Poisoned pet-food ingredients are coming in from China. Are the Communists out to kill our pets, or is the mood in America beginning to shift?
A more substantial sign that something is afoot is the announcement by the free-trade-daffy administration in Washington that it is putting a tariff on glossy, high-quality paper imported from China, because the Chinese paper industry is able to undersell American paper thanks to an alleged government subsidy. The allegation is probably true, but it has also probably been true for years—so why is the United States tacking on duties now?
Sentiment against free trade and the globalization and outsourcing it brings with it is hardening, and it is growing among the non-rich majority. For an increasing number of people, a few even highly placed, the fruits of free trade dangled in front of the populace by the Clinton and Bush administrations have developed black spots and wilted.
Hence the clamor grows to protect our borders against what is entering in the form of immigration and importation, and what is leaving in the form of jobs, technology and investment. The line for protection forms at the right, and at the head of it you’ll soon see the American steel, plastics, textile and furniture industries. Others may be expected to follow and add to the clamor for the same kind of help given to glossy paper.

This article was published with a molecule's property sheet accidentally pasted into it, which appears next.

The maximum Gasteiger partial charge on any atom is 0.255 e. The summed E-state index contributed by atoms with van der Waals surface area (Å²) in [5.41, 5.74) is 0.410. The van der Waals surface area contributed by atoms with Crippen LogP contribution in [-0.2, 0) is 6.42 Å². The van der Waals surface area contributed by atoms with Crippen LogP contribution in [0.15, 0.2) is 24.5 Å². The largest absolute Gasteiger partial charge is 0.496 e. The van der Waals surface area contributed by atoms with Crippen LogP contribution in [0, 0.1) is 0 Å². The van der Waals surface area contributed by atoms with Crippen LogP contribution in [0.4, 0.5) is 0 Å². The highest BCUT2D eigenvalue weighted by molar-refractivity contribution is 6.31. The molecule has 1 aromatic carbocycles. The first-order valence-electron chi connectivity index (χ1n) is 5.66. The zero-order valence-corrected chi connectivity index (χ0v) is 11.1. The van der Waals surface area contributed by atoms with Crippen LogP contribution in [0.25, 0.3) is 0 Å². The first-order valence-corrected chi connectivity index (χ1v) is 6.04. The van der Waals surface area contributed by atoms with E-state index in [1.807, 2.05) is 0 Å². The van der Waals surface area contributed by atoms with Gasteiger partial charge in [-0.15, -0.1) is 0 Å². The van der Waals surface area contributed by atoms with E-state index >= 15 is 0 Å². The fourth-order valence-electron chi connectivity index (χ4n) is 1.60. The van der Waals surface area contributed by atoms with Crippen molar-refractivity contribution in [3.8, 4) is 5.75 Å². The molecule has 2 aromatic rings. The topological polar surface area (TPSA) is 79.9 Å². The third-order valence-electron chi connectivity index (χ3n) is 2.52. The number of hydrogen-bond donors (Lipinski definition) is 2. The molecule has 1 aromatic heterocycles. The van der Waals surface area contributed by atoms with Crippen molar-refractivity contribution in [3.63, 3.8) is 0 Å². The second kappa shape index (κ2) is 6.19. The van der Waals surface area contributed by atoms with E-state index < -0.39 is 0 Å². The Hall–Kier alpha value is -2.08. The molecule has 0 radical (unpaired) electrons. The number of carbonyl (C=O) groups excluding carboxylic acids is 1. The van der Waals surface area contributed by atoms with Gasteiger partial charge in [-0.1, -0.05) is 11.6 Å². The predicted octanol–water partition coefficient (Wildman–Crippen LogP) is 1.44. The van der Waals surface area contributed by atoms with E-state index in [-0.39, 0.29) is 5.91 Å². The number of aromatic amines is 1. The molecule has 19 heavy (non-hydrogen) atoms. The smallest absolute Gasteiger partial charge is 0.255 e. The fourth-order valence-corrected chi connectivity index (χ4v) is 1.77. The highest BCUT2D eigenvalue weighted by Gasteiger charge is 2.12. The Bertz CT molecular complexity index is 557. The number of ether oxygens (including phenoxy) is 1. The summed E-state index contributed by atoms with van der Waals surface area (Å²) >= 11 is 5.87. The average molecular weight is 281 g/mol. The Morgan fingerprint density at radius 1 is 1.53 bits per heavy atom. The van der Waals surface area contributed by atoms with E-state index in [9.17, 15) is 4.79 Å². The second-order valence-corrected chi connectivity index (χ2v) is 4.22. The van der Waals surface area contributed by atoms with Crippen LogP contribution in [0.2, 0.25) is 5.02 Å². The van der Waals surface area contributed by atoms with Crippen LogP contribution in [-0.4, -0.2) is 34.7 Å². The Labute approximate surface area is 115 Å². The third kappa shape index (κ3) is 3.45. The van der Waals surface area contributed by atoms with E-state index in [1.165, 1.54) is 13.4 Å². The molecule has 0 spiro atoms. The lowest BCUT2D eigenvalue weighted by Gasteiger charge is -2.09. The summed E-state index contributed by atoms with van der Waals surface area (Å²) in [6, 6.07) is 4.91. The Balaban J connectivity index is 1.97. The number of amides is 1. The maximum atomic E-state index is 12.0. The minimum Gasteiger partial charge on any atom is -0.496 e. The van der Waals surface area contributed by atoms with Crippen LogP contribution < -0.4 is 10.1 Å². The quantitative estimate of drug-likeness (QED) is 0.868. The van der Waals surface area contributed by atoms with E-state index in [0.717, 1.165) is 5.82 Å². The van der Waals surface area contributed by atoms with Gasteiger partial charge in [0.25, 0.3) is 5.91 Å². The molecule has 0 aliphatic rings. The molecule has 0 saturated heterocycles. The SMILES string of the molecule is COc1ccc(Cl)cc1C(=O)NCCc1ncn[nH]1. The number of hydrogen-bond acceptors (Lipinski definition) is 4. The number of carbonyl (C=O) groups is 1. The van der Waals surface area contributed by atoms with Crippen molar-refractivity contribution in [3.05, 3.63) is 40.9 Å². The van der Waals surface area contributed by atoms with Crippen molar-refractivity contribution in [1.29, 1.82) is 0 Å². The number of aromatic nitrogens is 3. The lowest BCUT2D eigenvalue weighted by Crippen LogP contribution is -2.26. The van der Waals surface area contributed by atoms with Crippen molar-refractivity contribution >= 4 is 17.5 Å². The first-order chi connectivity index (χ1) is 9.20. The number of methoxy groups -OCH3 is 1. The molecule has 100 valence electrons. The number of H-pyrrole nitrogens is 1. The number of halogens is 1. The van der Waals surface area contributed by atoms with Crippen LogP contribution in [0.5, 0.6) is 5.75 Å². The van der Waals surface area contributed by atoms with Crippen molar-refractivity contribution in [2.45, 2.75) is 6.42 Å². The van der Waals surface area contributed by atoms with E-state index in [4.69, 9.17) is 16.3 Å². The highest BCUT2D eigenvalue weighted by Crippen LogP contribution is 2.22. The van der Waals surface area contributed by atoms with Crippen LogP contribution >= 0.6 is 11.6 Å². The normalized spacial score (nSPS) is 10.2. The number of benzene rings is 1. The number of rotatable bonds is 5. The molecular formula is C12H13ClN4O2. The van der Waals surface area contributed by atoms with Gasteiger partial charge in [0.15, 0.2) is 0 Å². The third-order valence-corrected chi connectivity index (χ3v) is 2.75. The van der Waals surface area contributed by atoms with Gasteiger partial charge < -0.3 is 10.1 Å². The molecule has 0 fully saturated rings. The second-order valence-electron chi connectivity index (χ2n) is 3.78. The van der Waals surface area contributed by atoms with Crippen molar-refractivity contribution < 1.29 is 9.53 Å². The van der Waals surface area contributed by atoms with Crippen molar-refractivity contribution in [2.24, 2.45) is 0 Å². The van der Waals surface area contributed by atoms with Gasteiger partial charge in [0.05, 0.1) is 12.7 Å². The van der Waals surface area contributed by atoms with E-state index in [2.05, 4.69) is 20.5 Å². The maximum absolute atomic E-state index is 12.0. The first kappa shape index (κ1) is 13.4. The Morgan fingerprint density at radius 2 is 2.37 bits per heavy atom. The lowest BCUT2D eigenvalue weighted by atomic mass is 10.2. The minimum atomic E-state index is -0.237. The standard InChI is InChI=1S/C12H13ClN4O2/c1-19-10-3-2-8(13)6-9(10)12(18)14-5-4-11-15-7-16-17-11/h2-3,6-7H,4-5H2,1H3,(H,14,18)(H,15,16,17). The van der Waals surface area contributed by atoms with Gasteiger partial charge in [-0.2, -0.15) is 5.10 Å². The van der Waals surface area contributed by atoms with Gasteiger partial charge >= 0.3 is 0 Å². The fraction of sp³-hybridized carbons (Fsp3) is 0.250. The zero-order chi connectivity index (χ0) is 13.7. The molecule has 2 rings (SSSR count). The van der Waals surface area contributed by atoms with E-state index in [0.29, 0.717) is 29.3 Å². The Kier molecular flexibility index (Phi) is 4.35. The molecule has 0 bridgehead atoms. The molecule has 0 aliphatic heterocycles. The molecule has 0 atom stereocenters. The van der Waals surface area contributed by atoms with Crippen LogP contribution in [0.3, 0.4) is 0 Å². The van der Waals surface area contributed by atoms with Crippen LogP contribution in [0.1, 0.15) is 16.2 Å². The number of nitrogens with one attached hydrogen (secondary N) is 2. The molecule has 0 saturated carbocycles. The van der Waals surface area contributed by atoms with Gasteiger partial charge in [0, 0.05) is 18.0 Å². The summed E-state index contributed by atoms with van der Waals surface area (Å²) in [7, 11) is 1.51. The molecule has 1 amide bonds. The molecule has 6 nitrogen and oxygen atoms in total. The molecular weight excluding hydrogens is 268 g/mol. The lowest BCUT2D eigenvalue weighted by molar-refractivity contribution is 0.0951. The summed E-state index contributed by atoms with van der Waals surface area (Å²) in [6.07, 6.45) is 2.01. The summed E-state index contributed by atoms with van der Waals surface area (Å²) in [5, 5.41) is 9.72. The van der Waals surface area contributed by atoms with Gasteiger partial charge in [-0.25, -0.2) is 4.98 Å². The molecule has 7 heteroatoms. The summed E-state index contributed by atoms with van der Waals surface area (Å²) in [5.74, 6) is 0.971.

Reading the administration on this one is tricky. It could be that the paper impost is intended to crowbar the Chinese into letting their currency float up to market value, which would make their goods more expensive here, and what we have to sell cheaper there. The belief persists in the Treasury Department that a little manipulation of the yuan by the Chinese will take care of a large chunk of foreign-trade problems. Dream on, fellas.
Regardless, it is beginning to occur to some members of our double-domed professoriate that universal free trade comes with some large drawbacks, not to mention failures. In the 13 years since NAFTA, Mexicans—save for the billionaires—have grown poorer, and as a result, the Mexican countryside has been depopulated. Elsewhere, free trade in practice is not what it was cracked up to be in the selling thereof.
Here in the United States, the free-trade binge has been, at best, a qualified success, as we have seen much of the middle class begin to sink slowly into distress, debt and/or a diminishing standard of living. Nonetheless, our most prestigious and best economists have been close to unanimous in their insistence that the road to riches for all is the path of free trade. Without question, it’s been great for the top 2 percent—but the remaining 98 are not doing so well.
The free-traders’ premise is that every country has a kind of natural, comparative economic advantage over every other country in what they offer for sale, so that, if all barriers are done away with, every trading society will come out well. A win-win winner, as they say.
These ideas on international trade date from the late 18th century and may have held up in practice two centuries ago, when one place might have iron ore and another the perfect climate for growing corn, etc. In the 21st century, when cheap transportation and communication nullifies one nation’s natural advantages over another, the difference in profitable trading increasingly boils down to which place has the most diligent, best-trained and cheapest workers. That is turning out to be a lose-lose loser, as they seldom say.